If humans asked the question, “Mirror, mirror on the wall, who’s the fairest of them all?” What culture on our planet is the “fairest”; the least impacted and tainted by modern civilization? The Aboriginal Australians, for many people, would come to mind. Or maybe tribes deep in Africa, such as the nomadic pygmy tribe of the Akka people. Or others would think of the painted war-faces of the Guaicuruan Chaco tribesmen of South America.
But if you want to find a culture that lives the same way and believes in the same things it did 4,000 years ago, take a summer vacation up to Qaanaaq, Greenland on the Baffin Bay — about 850 miles south of the North Pole. I suppose everything is south of the North Pole. But definitely bring your winter coat. Now that I think about it, leave it at home. Unless you plan on freezing your ass off, you’re better off buying the real deal; sealskin parka and boots from the Inuit people.
Like many aboriginal cultures, the Inuit people have been fond of their sanctuary where others dare to live. They truly live off their land, and eat as their neighboring polar bears do; surviving on the blubber and meat of narwhal whales, ringed seals and walruses.
Eating and hunting are part of who they are. Because in their animism spiritual beliefs, the whale, the snow, and they are all of the same fabric. When they eat a seal – they are transferring life from that seal to their own bodies and spirits.
A Canadian hospital did a study, gathering the breast milk of Inuit mothers. They wanted to compare the toxic levels in us “regular” people against the pureness of an Inuit’s body.
They were stunned with the results. They retested and retested, only to find the same horrifying truths. Inuit mother’s milk was so toxic that if it were imported into the United States — it would be considered “toxic waste.”
Inuit mother’s milk is “toxic waste?”
Remember who we’re talking about. The Inuits have literally 30 different words for “snow.” But they don’t have one for “contamination.”
What they discovered is that the Inuit mothers aren’t the problem; it’s what they’re eating. The whales, seals and otters are contaminated, and the Inuit people don’t have the protective systems in their bodies to combat the chemicals and pollutants they’re digesting. Inuits don’t guzzle diet cokes like cars drink oil to toughen up their bodies. There’s no pollution in their air to harden their arteries.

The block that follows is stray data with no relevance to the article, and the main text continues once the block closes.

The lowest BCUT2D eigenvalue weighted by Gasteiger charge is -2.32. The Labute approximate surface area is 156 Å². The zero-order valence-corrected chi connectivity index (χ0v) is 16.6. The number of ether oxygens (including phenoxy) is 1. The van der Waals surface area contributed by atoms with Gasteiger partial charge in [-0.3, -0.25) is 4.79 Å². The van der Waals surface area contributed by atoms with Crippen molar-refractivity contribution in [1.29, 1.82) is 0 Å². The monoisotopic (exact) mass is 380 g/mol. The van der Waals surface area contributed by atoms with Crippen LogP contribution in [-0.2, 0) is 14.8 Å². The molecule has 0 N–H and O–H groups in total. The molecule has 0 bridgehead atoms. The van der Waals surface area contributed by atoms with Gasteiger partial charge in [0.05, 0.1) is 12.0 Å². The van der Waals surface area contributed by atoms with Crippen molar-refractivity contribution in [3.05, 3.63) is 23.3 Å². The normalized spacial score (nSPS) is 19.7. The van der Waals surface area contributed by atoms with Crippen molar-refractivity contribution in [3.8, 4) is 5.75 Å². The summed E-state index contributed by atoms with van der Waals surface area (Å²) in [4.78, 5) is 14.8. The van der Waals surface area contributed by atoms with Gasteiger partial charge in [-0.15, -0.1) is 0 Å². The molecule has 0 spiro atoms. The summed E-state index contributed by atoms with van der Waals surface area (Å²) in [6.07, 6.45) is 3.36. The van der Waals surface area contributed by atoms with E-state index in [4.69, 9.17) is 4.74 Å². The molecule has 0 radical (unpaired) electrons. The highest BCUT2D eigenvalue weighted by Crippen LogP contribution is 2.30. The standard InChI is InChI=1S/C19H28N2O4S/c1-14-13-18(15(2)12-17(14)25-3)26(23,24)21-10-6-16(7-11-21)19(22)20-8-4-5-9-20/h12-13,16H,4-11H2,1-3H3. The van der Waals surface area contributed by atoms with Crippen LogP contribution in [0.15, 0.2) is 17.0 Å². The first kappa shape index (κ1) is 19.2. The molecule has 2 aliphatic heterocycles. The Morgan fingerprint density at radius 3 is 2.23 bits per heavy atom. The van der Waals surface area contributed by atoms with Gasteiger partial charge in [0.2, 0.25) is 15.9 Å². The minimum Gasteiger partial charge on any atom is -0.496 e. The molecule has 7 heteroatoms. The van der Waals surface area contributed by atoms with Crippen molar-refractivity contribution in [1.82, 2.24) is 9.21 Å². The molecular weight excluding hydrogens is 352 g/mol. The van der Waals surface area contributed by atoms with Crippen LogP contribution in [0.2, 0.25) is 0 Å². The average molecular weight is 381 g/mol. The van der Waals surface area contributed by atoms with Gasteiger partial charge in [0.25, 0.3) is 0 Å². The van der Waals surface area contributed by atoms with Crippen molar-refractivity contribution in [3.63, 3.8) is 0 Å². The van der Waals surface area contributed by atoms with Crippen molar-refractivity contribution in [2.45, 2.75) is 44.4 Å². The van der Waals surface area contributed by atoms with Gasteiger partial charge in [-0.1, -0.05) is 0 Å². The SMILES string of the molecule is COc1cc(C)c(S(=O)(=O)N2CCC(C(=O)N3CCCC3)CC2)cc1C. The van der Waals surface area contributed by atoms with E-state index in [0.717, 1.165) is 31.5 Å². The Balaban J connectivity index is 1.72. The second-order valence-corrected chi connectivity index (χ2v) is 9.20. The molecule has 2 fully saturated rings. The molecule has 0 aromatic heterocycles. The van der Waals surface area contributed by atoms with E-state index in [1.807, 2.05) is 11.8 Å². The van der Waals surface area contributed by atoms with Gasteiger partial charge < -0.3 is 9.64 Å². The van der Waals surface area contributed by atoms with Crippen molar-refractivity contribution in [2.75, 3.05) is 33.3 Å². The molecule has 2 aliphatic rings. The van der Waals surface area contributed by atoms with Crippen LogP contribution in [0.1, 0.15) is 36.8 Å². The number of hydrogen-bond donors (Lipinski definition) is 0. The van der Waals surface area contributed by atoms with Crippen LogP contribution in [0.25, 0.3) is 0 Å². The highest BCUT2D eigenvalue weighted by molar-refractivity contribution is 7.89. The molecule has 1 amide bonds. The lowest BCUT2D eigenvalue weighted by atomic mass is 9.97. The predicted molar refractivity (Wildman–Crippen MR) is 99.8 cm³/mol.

Because all of us in the rest of the world are used to eating foods full of pesticides, steroids, and sweet-and-low, our bodies can take pretty much anything we throw down the hatch.
But for the Inuits? Here are the raw numbers. 1,052 parts per billion of PCBs has been found in Inuit women’s milk fat. The safety standard in the U.S. for edible poultry is 3 parts per billion. At 50 parts per billion, soil is considered toxic waste.
When an Inuit mother breastfeeding her child should be as pure an act as we could possibly imagine, in reality she’s like a gas station nozzle spewing infected, dirty milk right in the mouths of her unsuspecting Inuit offspring.
The Artic has become the ultimate garbage can of horrific toxins; such as PCBs, Dioxin and other agricultural chemicals. Here’s how it works. Dioxin, probably the worst offender, is manufactured in cement plants in places like Ash Grove, Nebraska. Studies have been able to identify dioxin from particular plants working their way up to the North Pole by prevailing winds and ocean currents. Absorbed by plankton and small fish, it ends up absolutely coating the insides of dolphin, whales, otters and polar bears.
That’s nice.
Since that study, doctors are now able to understand the unusually high rates of Meningitis, bronchitis, pneumonia and other infections. One Inuit kid out of four has chronic hearing loss – due to infections.
There is an old Hungarian saying that translates to, “If you’ve got crap in the soup, no matter how much you stir the pot — the soup still tastes like crap.”
Somehow, someway, we need to stop dumping crap in our soup.
Ask an Inuit mother. She’ll tell you what she thinks of the soup we’re cooking down here.